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Why The East Coast Blizzard Turned Into Slush

The explanation involves a "warm tongue."

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On Monday, forecasts were so dire for the snowstorm approaching the Eastern Seaboard of the US that school districts up and down the coast — including those in Boston, New York, Philadelphia, and Fairfax County, Virginia, outside Washington, DC — preemptively canceled classes amid fears of a blizzard.

The result? In Boston, just 4.5 inches by mid-afternoon. In DC, just 2.5 inches of snow on the White House lawn. And in New York's Central Park, predicted to enjoy anywhere from 1.5 to 2 feet of snow, only about 4 inches fell by time school would have started on Tuesday.

While the storm did not feel like a dud to inland residents hit by more than a foot of snow in northern New Jersey, upstate New York, or eastern Pennsylvania, those in major East Coast cities, braced with refrigerators full of food for the winter storm of the season, felt let down when they drew their curtains and saw not a blinding blizzard but just lots of slush on the streets.

What went wrong? Nothing really, weather scientists say. Weather models simulating the storm ahead of time always showed a wide range of possible snowfall totals. It's the media and government officials that — perhaps prudently or perhaps not — emphasize the worst-case scenario of whiteout blizzards.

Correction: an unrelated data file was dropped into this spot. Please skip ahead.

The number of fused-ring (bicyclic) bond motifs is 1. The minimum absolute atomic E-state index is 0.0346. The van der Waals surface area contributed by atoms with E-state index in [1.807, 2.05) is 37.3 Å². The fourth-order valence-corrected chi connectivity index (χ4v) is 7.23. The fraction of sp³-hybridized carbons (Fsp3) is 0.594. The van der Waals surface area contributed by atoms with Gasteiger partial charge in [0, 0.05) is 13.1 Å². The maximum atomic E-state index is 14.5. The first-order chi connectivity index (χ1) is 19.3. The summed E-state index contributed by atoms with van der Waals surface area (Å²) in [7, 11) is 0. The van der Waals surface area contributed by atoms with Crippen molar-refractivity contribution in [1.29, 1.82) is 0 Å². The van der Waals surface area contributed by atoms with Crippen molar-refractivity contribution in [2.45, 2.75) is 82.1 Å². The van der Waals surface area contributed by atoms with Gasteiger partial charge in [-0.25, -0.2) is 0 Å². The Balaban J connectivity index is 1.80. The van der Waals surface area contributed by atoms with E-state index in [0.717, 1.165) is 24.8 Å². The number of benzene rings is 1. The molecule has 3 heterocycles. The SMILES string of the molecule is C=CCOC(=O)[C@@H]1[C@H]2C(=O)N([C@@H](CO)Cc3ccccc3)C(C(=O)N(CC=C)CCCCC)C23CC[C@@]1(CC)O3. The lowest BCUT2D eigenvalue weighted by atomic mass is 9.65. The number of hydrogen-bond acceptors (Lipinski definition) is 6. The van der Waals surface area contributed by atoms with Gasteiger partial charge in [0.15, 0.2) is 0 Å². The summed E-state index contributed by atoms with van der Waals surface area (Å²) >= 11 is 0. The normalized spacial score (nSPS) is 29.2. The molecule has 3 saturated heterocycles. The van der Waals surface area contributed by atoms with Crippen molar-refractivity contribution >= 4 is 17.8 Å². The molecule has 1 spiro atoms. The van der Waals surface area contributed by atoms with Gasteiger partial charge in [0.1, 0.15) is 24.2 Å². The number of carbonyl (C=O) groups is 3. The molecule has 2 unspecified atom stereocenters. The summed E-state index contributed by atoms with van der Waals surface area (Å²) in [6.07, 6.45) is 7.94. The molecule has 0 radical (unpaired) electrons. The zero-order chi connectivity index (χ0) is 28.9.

"The amount of precipitation that was expected was there. And the winds were strong enough for a blizzard," Bob Henson, a meteorologist at Weather Underground, told BuzzFeed News. "It’s just a matter of a very small difference in temperature."

What caused what would have otherwise been snow to fall as sleet over much of the East Coast was — in the words of another meteorologist, Thomas Downs at the private forecasting firm WeatherBELL — a "warm tongue" of air from the Atlantic Ocean.

“The circulation off of the Atlantic Ocean brought in warm air" over land, Downs told BuzzFeed News. That tongue stretched slightly farther over the East Coast than weather models called for.

That small shift made a big difference in the type of precipitation that hit the ground.

The band of warm winds, sandwiched between the cold, moisture-laden clouds above and cold, ground-level layer of air below, melted the snowflakes and refroze them as ice pellets, turning it into sleet.

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How far that warm tongue of air sticks out determines where forecasters draw on weather maps the so-called rain-snow line. But drawing that line several days ahead of time, as the National Oceanic and Atmospheric Administration (NOAA) attempts to do with its weather prediction models, is difficult, according to Gregory Carbin, chief of the Forecast Operations Branch at NOAA.

Evolution of forecast numbers from 4 AM to 9 AM from @NWS highlights sharp rain/sleet/snow line movement by 10s of… https://t.co/IqppDNCvXY

"All the global models are generally still too coarse in resolution to depict the intricacies of the rain/snow line in rapidly deepening cyclones such as this one," Carbin wrote to BuzzFeed by email.

Because sleet does not reduce visibility to the degree that snow does, New York, Philadelphia, and Washington, DC, didn't see the whiteout conditions characteristic of blizzards, as many forecasts warned. And because sleet is so much denser than snow, the precipitation that accumulates on the ground is not nearly as deep.

But all that doesn't mean those clearing driveways are spared.

"The same amount of precipitation fell from the sky, it just took a different form," Downs said. "When you're shoveling it, it's the same amount of weight."



Dino Grandoni is a science reporter for BuzzFeed News and is based in New York. Contact this reporter at dino.grandoni@buzzfeed.com

Contact Dino Grandoni at dino.grandoni@buzzfeed.com.

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